NBA players who just finished a season capped by the highest rated championship series in more than a decade are concerned about how their labor dispute and a potential work stoppage before next season will affect their surging fan base.

Luke Walton said the packed road arenas the Los Angeles Lakers played in this season suggest the league's popularity is at a high point, and he's most concerned about how fans would respond if the labor issues aren't resolved and cause a delay to the start of the next season.

"The idea of the lockout and losing fans is probably the scariest thing of all," the eight-year veteran said. "Even moreso than missing games or losing out on your salary for however long you lose those games, it's losing the fan support because it's at an all-time high right now."

The numbers bear it out.

All three networks that televise NBA games reported a huge increase in viewers, led by a 42 percent increase for TNT. ABC had 38 percent more viewers, and ESPN had 28 percent more.

Arena capacity was 90.3 percent, its seventh straight year of 90 or better, and the 17,306 average was up 1 percent from last year and is the fifth highest in the league's history.

With the emergence of Derrick Rose as the league MVP, young teams in Oklahoma City and Memphis rising up to challenge traditional powers such as the Lakers and NBA champion Dallas Mavericks, and even the New York Knicks on the rise with the addition of Carmelo Anthony, the league seems to have as many viable contenders as in recent memory, which adds to its allure.

To stop the momentum with a lockout that fans might perceive as a selfish battle between already rich greedy owners and greedy players, Walton said, would be taking a huge risk.

"We know how dangerous it can be. We've seen it happen before. We've seen it happen in our sport with the last lockout. We saw it happen in baseball, hockey, and it's damaging," he said at the NBPA's annual Top 100 camp for elite high school players. Walton was taking part in a coach program for players at the camp, which wraps up Sunday at the University of Virginia.

"The popularity is at the top," he said. "It's high, and the ratings were record-breaking the last few years, and from the fans' perspective, the owners make a ton of money and are very wealthy, and the players make a ton of money and are very wealthy, so its kind of hard for them to sympathize with either side when these guys are hard-working people trying to make it and they're spending their hard-earned money on tickets and merchandise and all that stuff."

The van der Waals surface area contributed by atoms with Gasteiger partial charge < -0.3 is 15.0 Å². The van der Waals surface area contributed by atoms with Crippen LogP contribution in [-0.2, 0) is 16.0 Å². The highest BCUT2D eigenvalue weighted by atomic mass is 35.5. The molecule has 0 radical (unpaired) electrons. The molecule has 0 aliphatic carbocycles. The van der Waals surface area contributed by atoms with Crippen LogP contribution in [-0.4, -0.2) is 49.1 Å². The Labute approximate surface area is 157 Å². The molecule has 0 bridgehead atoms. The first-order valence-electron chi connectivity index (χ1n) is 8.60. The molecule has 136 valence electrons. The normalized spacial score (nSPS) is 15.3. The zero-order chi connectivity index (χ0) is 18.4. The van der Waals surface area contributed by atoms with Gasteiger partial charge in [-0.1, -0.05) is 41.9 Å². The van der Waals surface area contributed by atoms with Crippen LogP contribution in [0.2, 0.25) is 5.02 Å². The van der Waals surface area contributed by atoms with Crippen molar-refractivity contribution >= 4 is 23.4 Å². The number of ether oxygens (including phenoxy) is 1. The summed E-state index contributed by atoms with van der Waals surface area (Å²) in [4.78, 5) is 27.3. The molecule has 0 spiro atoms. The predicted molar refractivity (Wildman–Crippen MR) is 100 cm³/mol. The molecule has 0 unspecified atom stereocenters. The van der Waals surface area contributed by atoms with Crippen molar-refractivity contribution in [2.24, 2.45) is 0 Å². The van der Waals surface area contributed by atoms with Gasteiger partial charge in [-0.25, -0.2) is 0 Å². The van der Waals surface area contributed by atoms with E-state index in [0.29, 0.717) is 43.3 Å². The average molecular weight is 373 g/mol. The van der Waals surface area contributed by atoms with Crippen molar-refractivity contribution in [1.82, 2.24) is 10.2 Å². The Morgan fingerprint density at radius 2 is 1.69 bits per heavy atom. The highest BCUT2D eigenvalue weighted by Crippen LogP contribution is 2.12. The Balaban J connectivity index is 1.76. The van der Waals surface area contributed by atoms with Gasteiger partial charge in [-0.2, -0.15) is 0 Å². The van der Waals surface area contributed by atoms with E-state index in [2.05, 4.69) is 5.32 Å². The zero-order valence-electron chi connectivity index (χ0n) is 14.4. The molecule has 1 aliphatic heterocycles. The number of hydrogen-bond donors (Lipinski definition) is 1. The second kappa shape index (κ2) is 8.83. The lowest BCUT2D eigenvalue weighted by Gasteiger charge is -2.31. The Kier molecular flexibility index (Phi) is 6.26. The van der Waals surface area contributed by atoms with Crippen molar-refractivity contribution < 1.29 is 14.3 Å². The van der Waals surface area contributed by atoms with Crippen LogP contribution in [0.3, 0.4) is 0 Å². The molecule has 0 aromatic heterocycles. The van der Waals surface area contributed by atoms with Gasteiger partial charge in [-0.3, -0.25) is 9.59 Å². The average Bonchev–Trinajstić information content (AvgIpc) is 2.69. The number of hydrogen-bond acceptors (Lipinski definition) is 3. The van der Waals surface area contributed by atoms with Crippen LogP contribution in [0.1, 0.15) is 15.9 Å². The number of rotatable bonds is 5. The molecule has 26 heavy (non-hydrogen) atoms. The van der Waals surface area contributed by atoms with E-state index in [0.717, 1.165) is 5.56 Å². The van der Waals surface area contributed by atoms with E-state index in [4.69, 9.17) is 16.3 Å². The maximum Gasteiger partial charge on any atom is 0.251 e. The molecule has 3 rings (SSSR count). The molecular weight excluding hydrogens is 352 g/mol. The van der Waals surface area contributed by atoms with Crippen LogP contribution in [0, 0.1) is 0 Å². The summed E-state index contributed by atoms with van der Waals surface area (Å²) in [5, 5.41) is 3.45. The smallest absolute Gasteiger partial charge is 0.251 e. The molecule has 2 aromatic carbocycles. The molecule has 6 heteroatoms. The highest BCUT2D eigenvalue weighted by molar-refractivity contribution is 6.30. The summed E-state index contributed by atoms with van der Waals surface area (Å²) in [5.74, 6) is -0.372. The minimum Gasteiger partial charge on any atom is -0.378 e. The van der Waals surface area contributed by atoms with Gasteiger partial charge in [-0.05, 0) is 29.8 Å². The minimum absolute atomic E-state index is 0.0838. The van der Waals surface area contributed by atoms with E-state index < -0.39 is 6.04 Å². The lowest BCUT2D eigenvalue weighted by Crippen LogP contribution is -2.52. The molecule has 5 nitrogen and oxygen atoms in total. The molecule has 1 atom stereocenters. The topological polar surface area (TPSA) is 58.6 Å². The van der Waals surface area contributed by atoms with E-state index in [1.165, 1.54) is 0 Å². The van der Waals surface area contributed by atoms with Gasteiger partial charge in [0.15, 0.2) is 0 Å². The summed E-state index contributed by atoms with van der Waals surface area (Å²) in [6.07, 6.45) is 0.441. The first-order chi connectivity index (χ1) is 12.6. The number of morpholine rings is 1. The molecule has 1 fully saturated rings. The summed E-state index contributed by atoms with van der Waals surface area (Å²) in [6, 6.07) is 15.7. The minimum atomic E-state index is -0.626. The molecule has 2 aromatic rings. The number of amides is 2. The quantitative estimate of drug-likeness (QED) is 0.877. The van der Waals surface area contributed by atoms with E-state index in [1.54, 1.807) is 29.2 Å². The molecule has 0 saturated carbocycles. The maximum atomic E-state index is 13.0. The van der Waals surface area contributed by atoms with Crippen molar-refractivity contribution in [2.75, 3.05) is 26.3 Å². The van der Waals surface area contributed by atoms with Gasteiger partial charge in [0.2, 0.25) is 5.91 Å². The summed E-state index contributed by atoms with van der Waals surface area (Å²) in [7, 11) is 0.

Walton isn't the only one.

"We would probably lose fans if we have a work stoppage," said Royal Ivey of the Oklahoma City Thunder, who said he came to the camp "to get my feet wet" in the coaching program.

The Grizzlies' Tony Allen also was taking part in the coaching program, and while he said a work stoppage would "put a needle in the balloon" of momentum, he sees a rather simple solution.

Financial restraint by management.

"If you're a GM, you've got to be smarter with your money," he said, echoing a thought career scoring leader Kareem Abdul-Jabbar voiced Friday. "If you don't want to give a guy $197 million and you believe he's only worth 60 percent of that, sign him for just 60 percent of it."

Abdul-Jabbar, who highlighted the importance of education in his chat with the campers, said he understands why fans won't be sympathetic to arguments over enormous amounts of money.

"There's a lot of guys that are overpaid, and that's another issue that the owners need to deal with because certain people are overpaid and that's ballooning the salaries to the point where the owners can't recoup their investment," the Lakers' assistant coach said.

"Everybody should be able to feel satisfied. The players should feel satisfied that they are getting paid adequately and the owners should feel satisfied that they are getting a good return on their investment," he continued. "In a perfect world, that's how it will end up."